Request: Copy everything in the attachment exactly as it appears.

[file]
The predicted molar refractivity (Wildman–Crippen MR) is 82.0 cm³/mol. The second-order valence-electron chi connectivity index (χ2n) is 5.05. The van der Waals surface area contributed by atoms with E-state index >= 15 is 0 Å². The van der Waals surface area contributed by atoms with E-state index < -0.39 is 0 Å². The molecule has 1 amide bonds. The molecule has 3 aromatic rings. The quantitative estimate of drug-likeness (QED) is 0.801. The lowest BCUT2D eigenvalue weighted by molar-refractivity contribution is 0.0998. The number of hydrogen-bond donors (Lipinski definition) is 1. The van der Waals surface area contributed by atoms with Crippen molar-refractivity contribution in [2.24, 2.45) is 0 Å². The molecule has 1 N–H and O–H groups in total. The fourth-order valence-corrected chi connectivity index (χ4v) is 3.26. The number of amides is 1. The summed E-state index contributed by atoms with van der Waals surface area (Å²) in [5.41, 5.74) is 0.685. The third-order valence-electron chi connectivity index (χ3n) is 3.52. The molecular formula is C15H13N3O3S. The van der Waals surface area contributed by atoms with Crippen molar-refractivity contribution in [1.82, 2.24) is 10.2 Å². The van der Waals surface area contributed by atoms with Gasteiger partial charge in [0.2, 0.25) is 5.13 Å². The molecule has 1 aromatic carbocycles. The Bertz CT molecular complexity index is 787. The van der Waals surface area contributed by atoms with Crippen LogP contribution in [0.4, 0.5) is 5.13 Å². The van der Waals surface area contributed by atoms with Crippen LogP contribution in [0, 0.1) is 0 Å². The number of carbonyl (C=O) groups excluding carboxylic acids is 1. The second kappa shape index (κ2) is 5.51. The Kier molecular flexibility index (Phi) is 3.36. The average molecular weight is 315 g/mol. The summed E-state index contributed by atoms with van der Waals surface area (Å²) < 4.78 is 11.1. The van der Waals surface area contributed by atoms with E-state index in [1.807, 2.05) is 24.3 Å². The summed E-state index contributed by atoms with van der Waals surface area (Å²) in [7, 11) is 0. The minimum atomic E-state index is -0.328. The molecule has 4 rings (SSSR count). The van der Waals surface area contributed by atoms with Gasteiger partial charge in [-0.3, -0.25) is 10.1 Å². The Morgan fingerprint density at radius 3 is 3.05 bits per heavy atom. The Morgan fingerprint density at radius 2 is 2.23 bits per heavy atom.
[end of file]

The predicted molar refractivity (Wildman–Crippen MR) is 82.0 cm³/mol. The second-order valence-electron chi connectivity index (χ2n) is 5.05. The van der Waals surface area contributed by atoms with E-state index >= 15 is 0 Å². The van der Waals surface area contributed by atoms with E-state index < -0.39 is 0 Å². The molecule has 1 amide bonds. The molecule has 3 aromatic rings. The quantitative estimate of drug-likeness (QED) is 0.801. The lowest BCUT2D eigenvalue weighted by molar-refractivity contribution is 0.0998. The number of hydrogen-bond donors (Lipinski definition) is 1. The van der Waals surface area contributed by atoms with Crippen molar-refractivity contribution in [2.24, 2.45) is 0 Å². The molecule has 1 N–H and O–H groups in total. The fourth-order valence-corrected chi connectivity index (χ4v) is 3.26. The number of amides is 1. The summed E-state index contributed by atoms with van der Waals surface area (Å²) in [5.41, 5.74) is 0.685. The third-order valence-electron chi connectivity index (χ3n) is 3.52. The molecular formula is C15H13N3O3S. The van der Waals surface area contributed by atoms with Crippen molar-refractivity contribution in [1.82, 2.24) is 10.2 Å². The van der Waals surface area contributed by atoms with Gasteiger partial charge in [0.2, 0.25) is 5.13 Å². The molecule has 1 aromatic carbocycles. The Bertz CT molecular complexity index is 787. The van der Waals surface area contributed by atoms with Crippen LogP contribution in [0.4, 0.5) is 5.13 Å². The van der Waals surface area contributed by atoms with Crippen LogP contribution in [0, 0.1) is 0 Å². The number of carbonyl (C=O) groups excluding carboxylic acids is 1. The second kappa shape index (κ2) is 5.51. The Kier molecular flexibility index (Phi) is 3.36. The average molecular weight is 315 g/mol. The summed E-state index contributed by atoms with van der Waals surface area (Å²) < 4.78 is 11.1. The van der Waals surface area contributed by atoms with E-state index in [1.807, 2.05) is 24.3 Å². The summed E-state index contributed by atoms with van der Waals surface area (Å²) in [7, 11) is 0. The minimum atomic E-state index is -0.328. The molecule has 4 rings (SSSR count). The van der Waals surface area contributed by atoms with Gasteiger partial charge in [-0.3, -0.25) is 10.1 Å². The Morgan fingerprint density at radius 3 is 3.05 bits per heavy atom. The Morgan fingerprint density at radius 2 is 2.23 bits per heavy atom.